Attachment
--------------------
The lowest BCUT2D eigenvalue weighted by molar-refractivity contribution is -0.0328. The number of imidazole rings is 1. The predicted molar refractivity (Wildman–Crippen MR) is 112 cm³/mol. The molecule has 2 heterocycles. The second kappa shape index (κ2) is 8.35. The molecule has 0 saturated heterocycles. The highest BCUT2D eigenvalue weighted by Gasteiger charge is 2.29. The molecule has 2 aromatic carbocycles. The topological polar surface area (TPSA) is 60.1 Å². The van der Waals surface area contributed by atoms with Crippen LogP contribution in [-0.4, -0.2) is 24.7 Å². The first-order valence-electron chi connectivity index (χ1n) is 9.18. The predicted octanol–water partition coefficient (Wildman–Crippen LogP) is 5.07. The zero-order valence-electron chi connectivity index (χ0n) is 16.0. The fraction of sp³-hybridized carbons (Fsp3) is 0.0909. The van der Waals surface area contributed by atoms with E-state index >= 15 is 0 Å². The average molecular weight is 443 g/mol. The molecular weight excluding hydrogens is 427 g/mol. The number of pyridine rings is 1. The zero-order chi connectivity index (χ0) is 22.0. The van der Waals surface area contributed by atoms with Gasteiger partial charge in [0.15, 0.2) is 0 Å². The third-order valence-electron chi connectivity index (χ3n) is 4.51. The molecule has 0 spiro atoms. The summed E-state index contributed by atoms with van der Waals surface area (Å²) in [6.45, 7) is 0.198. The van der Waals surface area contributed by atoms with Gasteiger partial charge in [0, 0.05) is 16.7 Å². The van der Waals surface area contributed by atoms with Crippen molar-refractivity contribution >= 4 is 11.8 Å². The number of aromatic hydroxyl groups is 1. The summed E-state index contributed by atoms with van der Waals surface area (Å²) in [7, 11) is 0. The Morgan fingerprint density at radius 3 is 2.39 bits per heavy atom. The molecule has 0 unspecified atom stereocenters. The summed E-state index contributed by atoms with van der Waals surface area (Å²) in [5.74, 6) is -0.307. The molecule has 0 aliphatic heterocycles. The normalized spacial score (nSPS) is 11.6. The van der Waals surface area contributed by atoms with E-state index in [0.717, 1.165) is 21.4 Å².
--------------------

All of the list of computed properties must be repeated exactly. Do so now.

The lowest BCUT2D eigenvalue weighted by molar-refractivity contribution is -0.0328. The number of imidazole rings is 1. The predicted molar refractivity (Wildman–Crippen MR) is 112 cm³/mol. The molecule has 2 heterocycles. The second kappa shape index (κ2) is 8.35. The molecule has 0 saturated heterocycles. The highest BCUT2D eigenvalue weighted by Gasteiger charge is 2.29. The molecule has 2 aromatic carbocycles. The topological polar surface area (TPSA) is 60.1 Å². The van der Waals surface area contributed by atoms with Crippen LogP contribution in [-0.4, -0.2) is 24.7 Å². The first-order valence-electron chi connectivity index (χ1n) is 9.18. The predicted octanol–water partition coefficient (Wildman–Crippen LogP) is 5.07. The zero-order valence-electron chi connectivity index (χ0n) is 16.0. The fraction of sp³-hybridized carbons (Fsp3) is 0.0909. The van der Waals surface area contributed by atoms with E-state index >= 15 is 0 Å². The average molecular weight is 443 g/mol. The molecular weight excluding hydrogens is 427 g/mol. The number of pyridine rings is 1. The zero-order chi connectivity index (χ0) is 22.0. The van der Waals surface area contributed by atoms with Gasteiger partial charge in [0.15, 0.2) is 0 Å². The third-order valence-electron chi connectivity index (χ3n) is 4.51. The molecule has 0 spiro atoms. The summed E-state index contributed by atoms with van der Waals surface area (Å²) in [6.45, 7) is 0.198. The van der Waals surface area contributed by atoms with Gasteiger partial charge in [0, 0.05) is 16.7 Å². The van der Waals surface area contributed by atoms with Crippen molar-refractivity contribution >= 4 is 11.8 Å². The number of aromatic hydroxyl groups is 1. The summed E-state index contributed by atoms with van der Waals surface area (Å²) in [7, 11) is 0. The Morgan fingerprint density at radius 3 is 2.39 bits per heavy atom. The molecule has 0 unspecified atom stereocenters. The summed E-state index contributed by atoms with van der Waals surface area (Å²) in [5.74, 6) is -0.307. The molecule has 0 aliphatic heterocycles. The normalized spacial score (nSPS) is 11.6. The van der Waals surface area contributed by atoms with E-state index in [0.717, 1.165) is 21.4 Å².